But yeah, unless they are telling you bullshit, this should definitively be possible to change somewhere in settings.
Post 09 Nov 2009, 15:43
View user's profile Send private message Visit poster's website AIM Address MSN Messenger ICQ Number Reply with quote
Borsuc



Joined: 29 Dec 2005
Posts: 2466
Location: Bucharest, Romania
Borsuc
Mustn't people pay a hefty sum to MS to sign off their drivers for 7, or that only applies to drivers and not certificates?

_________________
Previously known as The_Grey_Beast
Post 09 Nov 2009, 17:32
View user's profile Send private message Reply with quote
vid
Verbosity in development


Joined: 05 Sep 2003
Posts: 7105
Location: Slovakia
vid
AFAIK for signing certificates you pay local authorities, not MS.
Post 09 Nov 2009, 18:13
View user's profile Send private message Visit poster's website AIM Address MSN Messenger ICQ Number Reply with quote
LocoDelAssembly
Your code has a bug


Joined: 06 May 2005
Posts: 4633
Location: Argentina
LocoDelAssembly
I'll give two answers:

1)Supposing you actually meant "I must use Windows 7":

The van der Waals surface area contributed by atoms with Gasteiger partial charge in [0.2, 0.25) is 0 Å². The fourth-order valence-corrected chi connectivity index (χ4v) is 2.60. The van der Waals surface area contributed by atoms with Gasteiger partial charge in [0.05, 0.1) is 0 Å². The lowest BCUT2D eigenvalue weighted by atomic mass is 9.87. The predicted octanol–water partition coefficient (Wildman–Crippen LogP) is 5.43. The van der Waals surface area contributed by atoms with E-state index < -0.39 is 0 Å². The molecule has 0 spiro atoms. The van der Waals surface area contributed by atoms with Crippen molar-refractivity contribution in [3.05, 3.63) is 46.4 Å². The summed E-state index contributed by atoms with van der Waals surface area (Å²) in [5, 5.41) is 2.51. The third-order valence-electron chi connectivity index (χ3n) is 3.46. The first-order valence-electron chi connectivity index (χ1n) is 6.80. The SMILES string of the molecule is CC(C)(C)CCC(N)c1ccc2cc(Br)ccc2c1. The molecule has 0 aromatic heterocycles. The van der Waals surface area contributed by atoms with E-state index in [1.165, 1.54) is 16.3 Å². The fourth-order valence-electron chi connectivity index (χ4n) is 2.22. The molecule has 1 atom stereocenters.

Perhaps the root authority that signed the site's certificate is not among the ones that comes built-in with older Windows versions and hence it cannot be trusted.

2)Supposing no spelling errors:
Win7 removed some authorities for not being trustworthy anymore and the root authority that signed the site's certificate is among them. Reasons for removal could be that the authority proven to be irresponsible in the assignment (like securing them with broken MD5 http://blog.mozilla.com/security/2008/12/30/md5-weaknesses-could-lead-to-certificate-forgery/ )


Note that both answers are just guesses, may be something else in reality.
Post 09 Nov 2009, 18:41
View user's profile Send private message Reply with quote